6.4-Magnitude Earthquake in China’s Yunnan Province Kills Three, Leaves 28 Injured

Nature

 On Saturday, the Yunnan provincial government said a 6.4-Magnitude Earthquake hit Yunnan province in southwestern China, killing three people and leaving 28 injured, late on Friday.

Sichuan Quake

(Photo : Getty Images)

The Quake

According to data from China Earthquake Networks Center, the quake struck at a depth of 5 miles (8 km) and was accompanied by aftershocks. CCTV quoted officials as saying due to the collapse of some roads together with landslides some transportation lines had been cut, but telephones, electricity, and the internet were still working.

CCTV said there was a declaration of emergency and rescue teams was launched in Dali – a city of about 134,000 residents in Yunnan province approximately 15 miles (24 km) from the epicentre. China Earthquake Networks Center reported Qinghai province in western China was also hit by a 7.4-magnitude earthquake on Saturday. Authorities have not given reports on any casualties related to that quake.

Also Read: 20,000 Swarms of Earthquakes Could Cause Volcanic Eruptions in Iceland, Experts Say

Sichuan Earthquake of 2008 

Sichuan earthquake of 2008, also referred to as Great Wenchuan Earthquake or Wenchuan earthquake, Chinese Wenchuan Da Dizhen or Wenchuan dizhen, was a great and enormous earthquake that was very destructive and it took place on May 12, 2008, in the hilly central region of Sichuan province in southwestern China.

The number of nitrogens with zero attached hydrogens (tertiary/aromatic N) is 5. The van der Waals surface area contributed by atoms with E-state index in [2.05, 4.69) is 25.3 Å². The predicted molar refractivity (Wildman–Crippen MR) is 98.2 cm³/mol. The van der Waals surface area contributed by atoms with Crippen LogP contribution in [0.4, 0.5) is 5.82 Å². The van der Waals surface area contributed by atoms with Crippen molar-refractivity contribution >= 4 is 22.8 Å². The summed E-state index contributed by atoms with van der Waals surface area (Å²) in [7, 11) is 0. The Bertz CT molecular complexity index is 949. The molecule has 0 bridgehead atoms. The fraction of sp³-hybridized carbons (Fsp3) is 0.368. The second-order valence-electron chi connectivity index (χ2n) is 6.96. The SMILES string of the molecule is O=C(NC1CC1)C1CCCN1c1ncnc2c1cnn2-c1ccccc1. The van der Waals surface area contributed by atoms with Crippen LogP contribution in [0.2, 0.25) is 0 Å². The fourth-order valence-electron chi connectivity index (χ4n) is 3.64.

The magnitude-7.9 quake epicenter – Chinese measured the quake as magnitude 8.0, happened close to the city of Dujiangyan, roughly 80 km (50 miles) west-northwest of Chengdu which is the provincial capital, at a depth of 19 km (11.8 miles) beneath the surface.

The quake was brought about by the crash of the Eurasian and Indian-Australian plates along the Longmenshan Fault that was 249-km long, a thrust fault in which the pressures generated by the Indian-Australian plate moving northward led to a shift in part of the Plateau of Tibet eastward.

Compressional forces that came about as a result of this shift divided the ground in two locations along the fault, thrusting the ground skywards by roughly 29 feet (around 9 metres) in some places. A lot of aftershocks took place in the days, months, and years that came after, both a magnitude-5.0 event that hit Chengdu in May 2010.

A visitor at the memorial site of the 2008 Sichuan earthquake

(Photo : Getty Images)

Effects of Sichuan Earthquake

The Longmenshan Fault runs southwest to northeast through the eastern side of the Longmen Shan (Longmen Mountains) and divides the Plateau of Tibet from the leveled Sichuan Basin.
The May 2008 quake leveled some four-fifths of the constructions in the area that was affected. The quake destroyed entire towns and villages in the mountains and left many schools demolished.

Close to 90,000 people were recorded dead or missing and assumed dead in the last official Chinese government assessment; the total number of the people killed that were officially reported included over 5,300 children, most of them were students attending classes. In addition, almost 375,000 people were left injured by building collapses and falling debris. 

Related Article: Supercomputer’s 700,000 Year-Earthquake Simulation Could Predict When it’ll Hit

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